Worried Lebanese

thought crumbs on lebanese and middle eastern politics

Government formation… what lesson learnt?

Posted by worriedlebanese on 11/11/2009

15849419061Analytical difficulties

An informed analysis is tributary to the access to the relevant information. The problem one encounters in studying the cabinet formation process is not the lack of public discussion on the matter, but the lack of reliable information. This is true for several reasons:

  • The discussion was mostly polemical. Oddly enough it was limited to three questions : distribution of portfolios, choice of ministers, and foreign meddling.
  • The negotiating parties had decided to keep the discussions secret.
  • Middle or lower ranking members of the concerned political formations discussed extensively matters that were supposed to be kept private (i.e. distribution of portfolios and choice of ministers).
  • Editorialists not only built their analysis on unreliable sources, polemical outbursts and unsubstantiated allegations (of intent and of foreign allegiance) but also raised expectations.

Preliminary agreements

Three of the most difficult elements in grand coalition government formation were solved from the onset of the process, and these elements are:

  • the choice of Prime minister: Saad Hariri
  • the number of parties participating in the government: Amal, Hezbollah, FPM, Marada, Tashnag (for the smaller parliamentary coalition), Lebanon First, Lebanese Forces, Kataeb and “independents”  (for the larger parliamentary coalition).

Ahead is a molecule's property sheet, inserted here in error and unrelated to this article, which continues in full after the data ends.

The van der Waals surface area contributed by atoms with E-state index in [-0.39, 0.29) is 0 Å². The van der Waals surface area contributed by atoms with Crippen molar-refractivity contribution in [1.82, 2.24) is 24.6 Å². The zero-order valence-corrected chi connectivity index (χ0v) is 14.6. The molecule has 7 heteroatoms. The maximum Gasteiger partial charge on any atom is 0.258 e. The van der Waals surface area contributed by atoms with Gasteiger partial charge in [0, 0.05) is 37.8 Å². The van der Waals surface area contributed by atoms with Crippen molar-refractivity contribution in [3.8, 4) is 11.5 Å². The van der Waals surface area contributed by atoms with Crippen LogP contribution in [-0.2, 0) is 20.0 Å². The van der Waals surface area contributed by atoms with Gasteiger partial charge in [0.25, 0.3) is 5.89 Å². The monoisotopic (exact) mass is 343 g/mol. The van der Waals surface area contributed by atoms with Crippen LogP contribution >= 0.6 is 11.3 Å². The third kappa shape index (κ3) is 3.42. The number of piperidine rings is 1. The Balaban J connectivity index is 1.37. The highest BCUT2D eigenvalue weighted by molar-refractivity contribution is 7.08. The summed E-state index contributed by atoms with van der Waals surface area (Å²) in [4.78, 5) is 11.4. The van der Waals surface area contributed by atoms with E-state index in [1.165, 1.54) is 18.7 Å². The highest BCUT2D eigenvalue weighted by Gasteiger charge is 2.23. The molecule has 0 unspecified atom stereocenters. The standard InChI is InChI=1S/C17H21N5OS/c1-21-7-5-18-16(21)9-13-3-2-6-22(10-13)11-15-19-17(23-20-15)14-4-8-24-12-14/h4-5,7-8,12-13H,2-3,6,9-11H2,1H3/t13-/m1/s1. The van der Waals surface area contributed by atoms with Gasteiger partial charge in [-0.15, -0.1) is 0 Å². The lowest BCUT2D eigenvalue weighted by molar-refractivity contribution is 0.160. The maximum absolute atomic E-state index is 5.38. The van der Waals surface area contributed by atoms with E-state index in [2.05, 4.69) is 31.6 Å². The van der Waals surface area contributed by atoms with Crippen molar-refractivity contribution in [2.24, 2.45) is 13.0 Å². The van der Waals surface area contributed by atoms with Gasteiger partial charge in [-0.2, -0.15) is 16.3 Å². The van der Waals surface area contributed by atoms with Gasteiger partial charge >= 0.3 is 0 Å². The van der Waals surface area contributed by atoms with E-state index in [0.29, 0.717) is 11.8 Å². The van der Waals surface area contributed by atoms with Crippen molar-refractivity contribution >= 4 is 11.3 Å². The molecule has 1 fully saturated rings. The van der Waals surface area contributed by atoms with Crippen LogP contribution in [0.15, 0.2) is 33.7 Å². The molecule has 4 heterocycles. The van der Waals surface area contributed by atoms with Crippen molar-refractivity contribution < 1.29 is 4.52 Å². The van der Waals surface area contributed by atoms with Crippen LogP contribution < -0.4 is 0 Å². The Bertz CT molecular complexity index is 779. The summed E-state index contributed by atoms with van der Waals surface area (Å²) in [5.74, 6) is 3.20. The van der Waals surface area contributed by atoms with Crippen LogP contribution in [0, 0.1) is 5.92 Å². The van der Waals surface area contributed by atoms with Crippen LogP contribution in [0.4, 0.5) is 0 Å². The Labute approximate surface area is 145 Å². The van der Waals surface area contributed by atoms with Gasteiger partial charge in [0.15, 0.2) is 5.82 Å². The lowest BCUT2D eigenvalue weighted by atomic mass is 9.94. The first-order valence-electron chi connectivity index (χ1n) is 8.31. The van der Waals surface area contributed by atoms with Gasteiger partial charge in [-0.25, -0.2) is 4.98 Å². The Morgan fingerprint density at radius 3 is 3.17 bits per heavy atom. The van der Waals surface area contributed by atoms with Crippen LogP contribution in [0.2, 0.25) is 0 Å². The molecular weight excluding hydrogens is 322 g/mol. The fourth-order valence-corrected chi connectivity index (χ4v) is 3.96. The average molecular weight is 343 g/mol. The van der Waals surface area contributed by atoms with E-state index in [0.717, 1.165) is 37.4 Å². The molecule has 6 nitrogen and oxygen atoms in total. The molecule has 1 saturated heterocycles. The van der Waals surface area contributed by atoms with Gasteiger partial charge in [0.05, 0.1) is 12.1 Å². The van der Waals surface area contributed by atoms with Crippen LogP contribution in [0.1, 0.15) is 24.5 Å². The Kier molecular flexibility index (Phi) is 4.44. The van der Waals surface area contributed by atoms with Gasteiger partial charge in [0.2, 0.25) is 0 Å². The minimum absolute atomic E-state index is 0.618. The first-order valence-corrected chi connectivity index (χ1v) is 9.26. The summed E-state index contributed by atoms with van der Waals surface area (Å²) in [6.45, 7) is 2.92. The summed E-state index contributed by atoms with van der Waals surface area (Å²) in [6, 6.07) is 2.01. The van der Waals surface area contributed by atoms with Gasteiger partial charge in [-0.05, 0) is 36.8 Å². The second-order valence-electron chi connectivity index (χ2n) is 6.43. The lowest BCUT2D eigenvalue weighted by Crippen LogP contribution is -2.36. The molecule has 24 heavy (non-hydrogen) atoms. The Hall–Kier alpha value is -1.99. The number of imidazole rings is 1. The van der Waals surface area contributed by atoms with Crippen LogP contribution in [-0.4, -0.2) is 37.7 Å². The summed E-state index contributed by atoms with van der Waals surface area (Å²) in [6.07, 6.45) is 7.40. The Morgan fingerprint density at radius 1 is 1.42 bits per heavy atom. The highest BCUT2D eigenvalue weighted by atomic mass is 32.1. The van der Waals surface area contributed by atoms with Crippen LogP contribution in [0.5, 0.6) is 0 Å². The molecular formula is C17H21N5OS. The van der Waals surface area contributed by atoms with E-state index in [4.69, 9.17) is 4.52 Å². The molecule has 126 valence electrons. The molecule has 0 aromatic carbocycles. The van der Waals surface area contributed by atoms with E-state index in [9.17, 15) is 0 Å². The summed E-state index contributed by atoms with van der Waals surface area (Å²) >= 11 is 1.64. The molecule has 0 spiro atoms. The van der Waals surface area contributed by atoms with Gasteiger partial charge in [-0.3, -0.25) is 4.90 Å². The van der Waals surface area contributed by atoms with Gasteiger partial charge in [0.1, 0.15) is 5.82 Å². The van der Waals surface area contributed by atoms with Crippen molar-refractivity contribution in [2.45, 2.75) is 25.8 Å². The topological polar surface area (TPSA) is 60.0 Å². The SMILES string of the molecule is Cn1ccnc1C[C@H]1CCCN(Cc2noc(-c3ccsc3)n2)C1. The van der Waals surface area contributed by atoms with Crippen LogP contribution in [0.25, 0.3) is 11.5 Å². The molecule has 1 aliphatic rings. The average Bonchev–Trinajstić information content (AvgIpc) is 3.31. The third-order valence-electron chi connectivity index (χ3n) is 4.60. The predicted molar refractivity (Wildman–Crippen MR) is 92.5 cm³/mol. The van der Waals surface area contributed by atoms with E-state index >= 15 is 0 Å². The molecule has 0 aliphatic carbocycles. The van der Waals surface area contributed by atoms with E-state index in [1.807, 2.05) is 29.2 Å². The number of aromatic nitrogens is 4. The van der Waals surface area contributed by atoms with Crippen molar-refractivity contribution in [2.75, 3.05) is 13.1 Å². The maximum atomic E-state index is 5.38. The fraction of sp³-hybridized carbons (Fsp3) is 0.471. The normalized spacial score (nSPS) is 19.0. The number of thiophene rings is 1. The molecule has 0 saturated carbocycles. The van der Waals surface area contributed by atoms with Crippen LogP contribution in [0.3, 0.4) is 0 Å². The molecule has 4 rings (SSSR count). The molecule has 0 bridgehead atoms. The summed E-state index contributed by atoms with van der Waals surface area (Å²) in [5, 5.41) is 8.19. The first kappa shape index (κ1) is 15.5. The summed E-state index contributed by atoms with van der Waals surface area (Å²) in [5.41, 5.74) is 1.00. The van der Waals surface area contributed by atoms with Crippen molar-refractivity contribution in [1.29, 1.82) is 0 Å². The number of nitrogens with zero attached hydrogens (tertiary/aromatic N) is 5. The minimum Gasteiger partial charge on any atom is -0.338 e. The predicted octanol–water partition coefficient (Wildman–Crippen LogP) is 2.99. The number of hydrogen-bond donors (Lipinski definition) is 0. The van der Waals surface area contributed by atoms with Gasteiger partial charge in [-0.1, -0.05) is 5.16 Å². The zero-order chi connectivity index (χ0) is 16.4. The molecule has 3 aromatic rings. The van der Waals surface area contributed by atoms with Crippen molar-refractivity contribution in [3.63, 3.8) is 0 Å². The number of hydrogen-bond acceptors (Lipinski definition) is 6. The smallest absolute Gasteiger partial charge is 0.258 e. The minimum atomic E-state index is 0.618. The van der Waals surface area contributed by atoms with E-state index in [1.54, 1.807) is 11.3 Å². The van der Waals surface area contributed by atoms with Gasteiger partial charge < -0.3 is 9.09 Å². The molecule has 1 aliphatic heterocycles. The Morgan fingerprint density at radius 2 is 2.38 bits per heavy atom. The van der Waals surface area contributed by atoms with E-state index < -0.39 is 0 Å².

• the general distribution of cabinet seats: with an agreement on four forumlas:
    • the two constitutional formulas of communal distribution (parity between Christian and Muslims, proportionality between the larger communal groups within each half) that translated in these terms: 6 Maronite, 6 Sunni, 6 Shiite, 3 Druze, 4 Greek-Orthodox, 3 Greek-Catholic, 2 Armenians ;
    • The general partisan formula: 12-3-5-10, that is: 12 to be distributed between Lebanon First, Lebanese Forces, Kataeb and their allies, 3 for the PSP, 5 for the President of the Republic, 10 to be distributed between Amal, Hezbollah, FPM, Marada, Tashnag.
    • Muslim communal super-Zu’ama choose the ministers belonging to their community: Saad Hariri 4 ministers (with one given to an independent ally), Nabih Berri chooses 3 ministers, Walid Jumblatt chooses 3 ministers, Hassan Nasrallah 2 ministers. There are two exceptions to the rule that were agreed on: the President picks a Shiite and a Sunni minister that is not vetoed by the communal super-Zu’ama.

Several hypothesis for the delay

With so many points already agreed upon from the onset, why did the process take so much time. Here are the possible reasons that were put forward by the analysts:

  • “Foreign intervention” (meddling of the US, Saudi Arabia, Syria and Iran)
  • “Michel Aoun’s impossible conditions” and his style.
  • “The March XIV Christians’ pressure on Saad Hariri”.
  • Inexperience and bad counseling of Saad Hariri’
  • Absence of arbitrator or mediator between the two large cross-communal coalitions.

More tomorrow


2 Responses to “Government formation… what lesson learnt?”

  1. Qifa Nabki said


    You spend most of this post observing things that we already know, and the rest of it reporting on what “analysts” are saying.

    I want to hear what YOU think. 🙂

    What do YOU think the lessons learnt are? Why did the process take so much time? How can it be improved upon?

    • thanks for the visit QN.
      that was in introductory exposé (like most of my postings), but i’ll try to follow it up tomorrow by exploring each of the five hypothesis, and by adding a sixth one.

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